Last week Hunter Adams convened 40 senior HR leaders from the oil and gas sector to debate the practicalities around the implementation of the IR35 reforms, due on April 6 2020.
Hunter Adams Founder, Dean Hunter has worked with IR35 since 2000, and with the reforms in the public sector since 2017.
Dean stated that “Having been an HR Director in the sector for many years, I understand the challenge that HR professionals will face as their businesses demand solutions. There is no magic wand to deal with these changes. We need to explore every avenue and be prepared to answer the questions and challenges that our businesses are likely to throw at us.
“This is tax legislation – we have a part to play in the process but we must have the right people around the management table involved in these decisions.”
Many companies are in the very early stages of the planning process. This is largely due to the fear of further changes from HMRC. It is also linked to the lack of faith in HMRC’s revised CEST (assessment) tool.
The bill is yet to be passed to bring the reforms into effect – this is now expected to happen in the March budget following the cancellation of the budget in November.
The Government’s current review of the regulations is focused more around implementation than the actual reforms themselves; so as a multi-billion pound revenue generator, it looks as though these reforms are here to stay, hence why preparation is essential.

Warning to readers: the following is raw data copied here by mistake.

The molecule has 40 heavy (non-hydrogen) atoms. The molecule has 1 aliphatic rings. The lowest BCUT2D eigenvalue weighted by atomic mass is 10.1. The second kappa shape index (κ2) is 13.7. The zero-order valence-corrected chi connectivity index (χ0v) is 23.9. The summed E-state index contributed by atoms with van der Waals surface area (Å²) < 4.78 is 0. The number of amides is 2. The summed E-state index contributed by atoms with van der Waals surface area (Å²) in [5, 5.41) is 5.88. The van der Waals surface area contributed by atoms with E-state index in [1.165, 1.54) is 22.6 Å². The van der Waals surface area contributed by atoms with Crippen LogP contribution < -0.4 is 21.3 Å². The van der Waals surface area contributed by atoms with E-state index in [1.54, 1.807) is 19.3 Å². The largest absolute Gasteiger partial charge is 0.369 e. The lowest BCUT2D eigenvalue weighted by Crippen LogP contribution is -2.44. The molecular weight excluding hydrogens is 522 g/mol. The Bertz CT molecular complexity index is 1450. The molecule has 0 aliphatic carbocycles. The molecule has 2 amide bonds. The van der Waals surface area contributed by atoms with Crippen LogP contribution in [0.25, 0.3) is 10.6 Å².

The government has allegedly stated that they are not looking to ‘punish’ companies in the first 12 months post implementation. They will, however, have a lack of tolerance towards purposeful avoidance of the reforms.
Dean continued: “We are seeing from the assessments that are being completed that we really have three categories of people. A ‘red’ group, which will always be considered in scope of the regulations and cannot legitimately consider themselves genuinely self-employed; an ‘amber group’, who are in scope of IR35 due to working practices and the inability for companies to engage workers as was always intended; and a ‘green’ group – the genuine contractors who are ad-hoc self-employed workers.
“Whether companies wish to transfer the ‘amber’ group to ‘green’ and out of IR35 scope, will depend on the company’s willingness to engage the workers as HMRC intends. This will require a change in mind set from business leaders.”
Dean went on to say:
“We need to be creative and flexible in our future employment vehicles if we are to effectively transfer workers to employee status. Most want a cash-based package so tools such as ‘flexible benefits’ and PAYE day rates may be more attractive to those who have operated on a cash basis for years.
“Companies need to ensure they abide by the rules of the game relating to statutory benefits that must be given or at least offered. Pension auto enrolment being an obvious one.”